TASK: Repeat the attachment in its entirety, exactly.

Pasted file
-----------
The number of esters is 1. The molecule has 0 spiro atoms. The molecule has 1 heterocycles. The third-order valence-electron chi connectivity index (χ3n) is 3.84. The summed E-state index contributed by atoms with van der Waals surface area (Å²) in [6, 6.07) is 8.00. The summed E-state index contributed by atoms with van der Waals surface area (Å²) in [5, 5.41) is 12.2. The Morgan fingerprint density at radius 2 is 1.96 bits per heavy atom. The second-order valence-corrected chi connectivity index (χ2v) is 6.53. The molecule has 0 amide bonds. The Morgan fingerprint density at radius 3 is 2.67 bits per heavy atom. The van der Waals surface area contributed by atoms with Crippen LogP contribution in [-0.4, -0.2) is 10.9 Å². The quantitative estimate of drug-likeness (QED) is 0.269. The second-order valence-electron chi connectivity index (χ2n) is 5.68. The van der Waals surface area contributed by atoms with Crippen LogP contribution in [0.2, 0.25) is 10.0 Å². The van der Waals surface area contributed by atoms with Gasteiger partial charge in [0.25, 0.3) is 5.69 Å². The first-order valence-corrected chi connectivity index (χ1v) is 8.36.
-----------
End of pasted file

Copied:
The number of esters is 1. The molecule has 0 spiro atoms. The molecule has 1 heterocycles. The third-order valence-electron chi connectivity index (χ3n) is 3.84. The summed E-state index contributed by atoms with van der Waals surface area (Å²) in [6, 6.07) is 8.00. The summed E-state index contributed by atoms with van der Waals surface area (Å²) in [5, 5.41) is 12.2. The Morgan fingerprint density at radius 2 is 1.96 bits per heavy atom. The second-order valence-corrected chi connectivity index (χ2v) is 6.53. The molecule has 0 amide bonds. The Morgan fingerprint density at radius 3 is 2.67 bits per heavy atom. The van der Waals surface area contributed by atoms with Crippen LogP contribution in [-0.4, -0.2) is 10.9 Å². The quantitative estimate of drug-likeness (QED) is 0.269. The second-order valence-electron chi connectivity index (χ2n) is 5.68. The van der Waals surface area contributed by atoms with Crippen LogP contribution in [0.2, 0.25) is 10.0 Å². The van der Waals surface area contributed by atoms with Gasteiger partial charge in [0.25, 0.3) is 5.69 Å². The first-order valence-corrected chi connectivity index (χ1v) is 8.36.